c-Met/HGFR was first identified in the early 1980s as the product of a chromosomal rearrangement after treatment with the carcinogen N-methyl-N'-nitro-N-nitrosoguanidine. This rearrangement results in a constitutively fused oncogene, TPR-MET, which translates into an oncoprotein following dimerization by a leucine-zipper motif located in the TPR moiety. This provides the structural requirement for c-Met/HGFR kinase to be constitutively active. TPR-MET has the ability to transform epithelial cells, and to induce spontaneous mammary tumors when ubiquitously overexpressed in transgenic mice. These findings set the starting point for a currently ongoing effort to unveil all oncogenic abilities of c-Met/HGFR. It took more than a decade to provide the proof of concept for the role of c-Met/HGFR in human cancers, which became evident following the identification of activating point mutations in the germline of patients affected by hereditary papillary renal carcinomas. However, spontaneously occurring oncogenic MET mutations remain rare at 2 3%. A large number of reports have shown that an altered level of RTK activation can play an important role in the pathophysiology of cancer. Deregulation and the consequent aberrant signaling of c-Met/HGFR may occur by different mechanisms including gene amplification, overexpression, activating mutations, increased autocrine or paracrine ligand-mediated stimulation, and interaction with other active cell-surface receptors. Many studies have reported that c-Met/HGFR is overexpressed in a variety of carcinomas including lung, breast, ovary, kidney, colon, thyroid, liver, and gastric carcinomas. Such overexpression could be the result of transcriptional activation, hypoxia-induced overexpression, or as a result of MET amplification, which is notably observed only in a small subset of cancers. Transgenic mice overexpressing c-Met/HGFR have been reported to spontaneously develop hepatocellular carcinoma, and when the transgene was inactivated, tumor regression was reported even in large tumors. Because of its pleotrophic role in cellular processes important in oncogenesis and cancer progression, c-Met/HGFR is considered to be an important target in anticancer therapy. Several molecules targeting c-Met/HGFR have recently been evaluated in early phase clinical trials. Most of them are small kinase inhibitors, while some are biological antagonists and monoclonal antibodies targeting either the ligand or the receptor.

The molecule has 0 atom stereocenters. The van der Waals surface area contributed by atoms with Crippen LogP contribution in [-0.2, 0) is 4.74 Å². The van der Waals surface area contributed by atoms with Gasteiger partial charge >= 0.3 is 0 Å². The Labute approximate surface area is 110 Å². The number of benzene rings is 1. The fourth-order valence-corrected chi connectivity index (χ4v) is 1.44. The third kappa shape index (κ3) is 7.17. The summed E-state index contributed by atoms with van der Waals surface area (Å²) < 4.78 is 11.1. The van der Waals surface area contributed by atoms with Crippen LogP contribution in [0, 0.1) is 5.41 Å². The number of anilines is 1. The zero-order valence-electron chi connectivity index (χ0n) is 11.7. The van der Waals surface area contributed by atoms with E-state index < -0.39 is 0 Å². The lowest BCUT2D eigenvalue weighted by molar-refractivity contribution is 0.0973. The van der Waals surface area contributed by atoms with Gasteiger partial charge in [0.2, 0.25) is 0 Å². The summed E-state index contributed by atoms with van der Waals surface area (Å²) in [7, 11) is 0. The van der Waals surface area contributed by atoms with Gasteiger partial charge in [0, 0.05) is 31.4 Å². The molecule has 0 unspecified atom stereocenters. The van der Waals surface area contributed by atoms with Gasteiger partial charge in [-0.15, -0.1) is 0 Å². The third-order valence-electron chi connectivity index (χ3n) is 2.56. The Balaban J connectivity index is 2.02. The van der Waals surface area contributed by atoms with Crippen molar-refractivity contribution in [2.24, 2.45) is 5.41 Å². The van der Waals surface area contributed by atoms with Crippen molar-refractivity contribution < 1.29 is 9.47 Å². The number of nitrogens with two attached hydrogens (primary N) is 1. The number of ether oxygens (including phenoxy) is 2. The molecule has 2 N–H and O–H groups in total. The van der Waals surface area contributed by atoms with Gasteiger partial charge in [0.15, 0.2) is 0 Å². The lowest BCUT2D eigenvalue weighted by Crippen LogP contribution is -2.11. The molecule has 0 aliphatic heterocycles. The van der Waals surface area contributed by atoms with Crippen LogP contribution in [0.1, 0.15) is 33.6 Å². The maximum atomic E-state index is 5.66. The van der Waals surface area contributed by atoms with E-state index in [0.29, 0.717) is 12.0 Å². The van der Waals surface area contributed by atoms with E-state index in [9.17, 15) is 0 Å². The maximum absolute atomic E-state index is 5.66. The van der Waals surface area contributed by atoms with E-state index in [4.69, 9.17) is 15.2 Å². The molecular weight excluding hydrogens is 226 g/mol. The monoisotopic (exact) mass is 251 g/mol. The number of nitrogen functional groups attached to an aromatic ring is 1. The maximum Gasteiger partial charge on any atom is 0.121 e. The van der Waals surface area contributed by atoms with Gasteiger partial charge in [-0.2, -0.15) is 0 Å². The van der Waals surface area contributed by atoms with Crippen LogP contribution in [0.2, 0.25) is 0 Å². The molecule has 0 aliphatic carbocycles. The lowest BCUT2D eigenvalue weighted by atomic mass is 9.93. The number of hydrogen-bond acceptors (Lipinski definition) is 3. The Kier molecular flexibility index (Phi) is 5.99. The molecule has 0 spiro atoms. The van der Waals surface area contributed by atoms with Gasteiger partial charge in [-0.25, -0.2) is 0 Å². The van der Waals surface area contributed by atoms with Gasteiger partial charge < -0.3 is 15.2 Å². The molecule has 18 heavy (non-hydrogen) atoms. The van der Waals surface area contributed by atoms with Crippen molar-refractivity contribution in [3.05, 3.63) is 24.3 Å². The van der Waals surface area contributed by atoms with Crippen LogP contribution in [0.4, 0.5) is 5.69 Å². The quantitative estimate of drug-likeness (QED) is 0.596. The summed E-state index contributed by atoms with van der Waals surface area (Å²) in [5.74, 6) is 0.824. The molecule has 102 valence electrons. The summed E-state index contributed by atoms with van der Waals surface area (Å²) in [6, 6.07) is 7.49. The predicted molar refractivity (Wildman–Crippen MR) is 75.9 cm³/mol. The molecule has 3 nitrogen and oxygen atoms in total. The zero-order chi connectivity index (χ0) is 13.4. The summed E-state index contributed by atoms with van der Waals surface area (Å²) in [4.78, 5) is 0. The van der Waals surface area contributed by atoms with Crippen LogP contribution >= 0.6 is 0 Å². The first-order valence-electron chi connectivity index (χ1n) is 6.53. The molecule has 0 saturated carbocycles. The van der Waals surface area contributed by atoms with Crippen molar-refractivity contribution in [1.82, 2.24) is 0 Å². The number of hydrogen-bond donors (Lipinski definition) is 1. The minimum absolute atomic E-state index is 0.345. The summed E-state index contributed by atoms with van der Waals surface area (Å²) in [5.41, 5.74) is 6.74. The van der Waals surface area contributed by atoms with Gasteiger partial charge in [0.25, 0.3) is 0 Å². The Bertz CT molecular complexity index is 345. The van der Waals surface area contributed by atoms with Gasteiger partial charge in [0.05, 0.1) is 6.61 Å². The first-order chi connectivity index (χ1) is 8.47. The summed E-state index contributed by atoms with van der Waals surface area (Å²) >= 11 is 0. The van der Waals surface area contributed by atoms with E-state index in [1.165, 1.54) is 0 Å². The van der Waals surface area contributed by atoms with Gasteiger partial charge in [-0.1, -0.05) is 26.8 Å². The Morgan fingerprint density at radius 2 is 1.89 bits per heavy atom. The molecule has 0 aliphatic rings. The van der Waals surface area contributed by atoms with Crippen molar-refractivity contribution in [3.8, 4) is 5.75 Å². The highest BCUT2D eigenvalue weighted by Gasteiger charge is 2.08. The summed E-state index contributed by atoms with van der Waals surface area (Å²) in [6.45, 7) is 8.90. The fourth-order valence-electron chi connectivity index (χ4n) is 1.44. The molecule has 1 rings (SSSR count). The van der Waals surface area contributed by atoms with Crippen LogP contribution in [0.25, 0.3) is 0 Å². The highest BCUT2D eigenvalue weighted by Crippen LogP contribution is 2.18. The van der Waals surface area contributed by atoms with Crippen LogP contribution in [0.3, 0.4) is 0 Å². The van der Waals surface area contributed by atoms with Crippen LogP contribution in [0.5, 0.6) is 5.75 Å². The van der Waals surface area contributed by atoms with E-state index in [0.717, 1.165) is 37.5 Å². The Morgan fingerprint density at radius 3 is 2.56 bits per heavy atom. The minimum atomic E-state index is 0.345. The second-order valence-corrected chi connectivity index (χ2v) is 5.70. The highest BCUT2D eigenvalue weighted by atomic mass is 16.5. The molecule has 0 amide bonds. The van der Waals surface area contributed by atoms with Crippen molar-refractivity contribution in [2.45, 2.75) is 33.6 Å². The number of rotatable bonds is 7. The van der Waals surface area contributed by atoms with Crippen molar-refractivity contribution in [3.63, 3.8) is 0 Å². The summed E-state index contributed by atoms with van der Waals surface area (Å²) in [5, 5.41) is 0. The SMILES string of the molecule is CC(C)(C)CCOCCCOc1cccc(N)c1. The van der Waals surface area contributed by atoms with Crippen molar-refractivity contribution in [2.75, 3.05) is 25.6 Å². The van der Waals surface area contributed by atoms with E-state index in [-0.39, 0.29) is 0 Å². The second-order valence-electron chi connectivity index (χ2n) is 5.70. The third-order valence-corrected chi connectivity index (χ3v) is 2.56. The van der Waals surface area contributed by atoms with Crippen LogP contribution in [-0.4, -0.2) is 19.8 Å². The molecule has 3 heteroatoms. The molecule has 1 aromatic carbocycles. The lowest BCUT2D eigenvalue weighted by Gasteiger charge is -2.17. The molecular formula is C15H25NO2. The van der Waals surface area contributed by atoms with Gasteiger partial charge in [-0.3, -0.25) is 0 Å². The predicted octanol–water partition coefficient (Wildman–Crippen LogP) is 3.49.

Drug targets for cancer: c-Met/HGFR research reagents
Other vital drug targets for cancer likec-Met/HGFR:
Sierra J R, Tsao M S. c-MET as a potential therapeutic target and biomarker in cancer[J]. Therapeutic advances in medical oncology, 2011, 3(1 suppl): S21-S35.